Recombinant expression of cytochrome P450-2D6 and its application in tamoxifen metabolism
Edwin, Munyai Vukosi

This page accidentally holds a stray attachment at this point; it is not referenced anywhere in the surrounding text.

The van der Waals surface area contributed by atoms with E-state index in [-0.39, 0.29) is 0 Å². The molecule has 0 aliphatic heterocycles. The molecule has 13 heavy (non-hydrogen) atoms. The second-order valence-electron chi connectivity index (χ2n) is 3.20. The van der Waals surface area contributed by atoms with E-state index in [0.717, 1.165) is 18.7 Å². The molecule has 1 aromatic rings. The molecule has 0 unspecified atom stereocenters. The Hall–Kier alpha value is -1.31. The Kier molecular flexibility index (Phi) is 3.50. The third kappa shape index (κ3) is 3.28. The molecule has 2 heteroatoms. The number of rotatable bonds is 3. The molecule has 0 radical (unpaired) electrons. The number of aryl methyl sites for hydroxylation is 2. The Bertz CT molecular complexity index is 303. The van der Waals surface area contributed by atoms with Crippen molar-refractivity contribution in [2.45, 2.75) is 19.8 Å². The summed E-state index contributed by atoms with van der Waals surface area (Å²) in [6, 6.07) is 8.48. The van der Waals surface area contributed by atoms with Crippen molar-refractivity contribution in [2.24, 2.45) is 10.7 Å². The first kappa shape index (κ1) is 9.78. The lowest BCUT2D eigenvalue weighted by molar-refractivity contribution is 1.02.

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Breast cancer is regarded as the most common form of cancer in women and it comprises of approximately 23 % of female cancers, while affecting women at any age range. For oestrogen receptor positive patients, tamoxifen is used as a prescribed medication for breast cancer therapy. However, tamoxifen in its natural form is not active to achieve the required treatment and prevention of breast cells proliferation. Since tamoxifen is a prodrug, it need to be converted into its active form, endoxifen, for which it is achieved by the action of the cytochrome P450 enzymes. Cytochrome P450 2D6 (CYP2D6) is a member of cytochrome P450 enzymes for which are superfamily of heme enzymes characterised by their ability to catalyse the oxidative reactions of compounds, including the pathway of tamoxifen metabolism. However, due to polymorphism that lead to inactive phenotypes of CYP2D6 in this gene, there is a challenge of diagnosing if a patient can metabolise tamoxifen or not. The current diagnostic tool, Amplichip CYP450, for CYP2D6 is based on genotypes, and it lead to uncertainness as to whether the presence of functionalCYP2D6 alleles of CYP2D6 may lead to coding of active protein, thus leading to wrong treatment measures and overdose of tamoxifen. Electrochemical techniques have provided reliable, simple, quick, and sensitive methods for the determination of drug metabolism by enzymes. Therefore, it is important to develop a CYP2D6 phenotype-based sensor to detect and tell whether a particular individual can metabolise the drug or not.